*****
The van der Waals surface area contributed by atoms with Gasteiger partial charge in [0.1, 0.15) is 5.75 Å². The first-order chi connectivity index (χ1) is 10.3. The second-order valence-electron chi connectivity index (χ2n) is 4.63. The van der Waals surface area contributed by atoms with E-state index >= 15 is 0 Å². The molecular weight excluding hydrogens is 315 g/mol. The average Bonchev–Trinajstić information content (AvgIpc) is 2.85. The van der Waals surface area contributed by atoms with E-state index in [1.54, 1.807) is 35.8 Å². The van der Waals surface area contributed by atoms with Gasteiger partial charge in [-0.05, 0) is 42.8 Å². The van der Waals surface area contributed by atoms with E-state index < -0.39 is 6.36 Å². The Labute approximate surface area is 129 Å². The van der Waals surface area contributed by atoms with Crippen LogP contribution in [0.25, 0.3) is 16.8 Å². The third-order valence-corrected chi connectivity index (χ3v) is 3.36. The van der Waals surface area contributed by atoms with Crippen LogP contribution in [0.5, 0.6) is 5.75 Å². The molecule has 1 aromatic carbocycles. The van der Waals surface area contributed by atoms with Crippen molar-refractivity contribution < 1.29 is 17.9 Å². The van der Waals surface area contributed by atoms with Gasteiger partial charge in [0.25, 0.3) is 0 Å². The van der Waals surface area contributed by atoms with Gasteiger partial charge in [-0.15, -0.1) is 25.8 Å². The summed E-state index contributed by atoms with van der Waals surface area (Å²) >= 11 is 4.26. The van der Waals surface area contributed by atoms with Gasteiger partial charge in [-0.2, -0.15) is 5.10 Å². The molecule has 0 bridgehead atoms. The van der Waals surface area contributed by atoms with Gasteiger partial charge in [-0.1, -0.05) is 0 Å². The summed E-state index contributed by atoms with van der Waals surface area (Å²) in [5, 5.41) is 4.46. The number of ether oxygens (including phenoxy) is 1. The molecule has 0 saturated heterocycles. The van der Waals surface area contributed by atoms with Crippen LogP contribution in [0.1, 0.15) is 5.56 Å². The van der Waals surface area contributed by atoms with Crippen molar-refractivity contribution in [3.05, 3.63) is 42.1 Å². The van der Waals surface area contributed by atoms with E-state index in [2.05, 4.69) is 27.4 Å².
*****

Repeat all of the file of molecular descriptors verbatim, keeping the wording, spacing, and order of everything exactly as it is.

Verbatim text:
The van der Waals surface area contributed by atoms with Gasteiger partial charge in [0.1, 0.15) is 5.75 Å². The first-order chi connectivity index (χ1) is 10.3. The second-order valence-electron chi connectivity index (χ2n) is 4.63. The van der Waals surface area contributed by atoms with E-state index >= 15 is 0 Å². The molecular weight excluding hydrogens is 315 g/mol. The average Bonchev–Trinajstić information content (AvgIpc) is 2.85. The van der Waals surface area contributed by atoms with E-state index in [1.54, 1.807) is 35.8 Å². The van der Waals surface area contributed by atoms with Gasteiger partial charge in [-0.05, 0) is 42.8 Å². The van der Waals surface area contributed by atoms with E-state index < -0.39 is 6.36 Å². The Labute approximate surface area is 129 Å². The van der Waals surface area contributed by atoms with Crippen LogP contribution in [0.25, 0.3) is 16.8 Å². The third-order valence-corrected chi connectivity index (χ3v) is 3.36. The van der Waals surface area contributed by atoms with Crippen LogP contribution in [0.5, 0.6) is 5.75 Å². The molecule has 1 aromatic carbocycles. The van der Waals surface area contributed by atoms with Crippen molar-refractivity contribution < 1.29 is 17.9 Å². The van der Waals surface area contributed by atoms with Gasteiger partial charge in [0.25, 0.3) is 0 Å². The van der Waals surface area contributed by atoms with Gasteiger partial charge in [-0.15, -0.1) is 25.8 Å². The summed E-state index contributed by atoms with van der Waals surface area (Å²) >= 11 is 4.26. The van der Waals surface area contributed by atoms with Gasteiger partial charge in [-0.2, -0.15) is 5.10 Å². The molecule has 0 bridgehead atoms. The van der Waals surface area contributed by atoms with Gasteiger partial charge in [-0.1, -0.05) is 0 Å². The summed E-state index contributed by atoms with van der Waals surface area (Å²) in [5, 5.41) is 4.46. The number of ether oxygens (including phenoxy) is 1. The molecule has 0 saturated heterocycles. The van der Waals surface area contributed by atoms with Crippen LogP contribution in [0.1, 0.15) is 5.56 Å². The van der Waals surface area contributed by atoms with Crippen molar-refractivity contribution in [3.05, 3.63) is 42.1 Å². The van der Waals surface area contributed by atoms with E-state index in [2.05, 4.69) is 27.4 Å².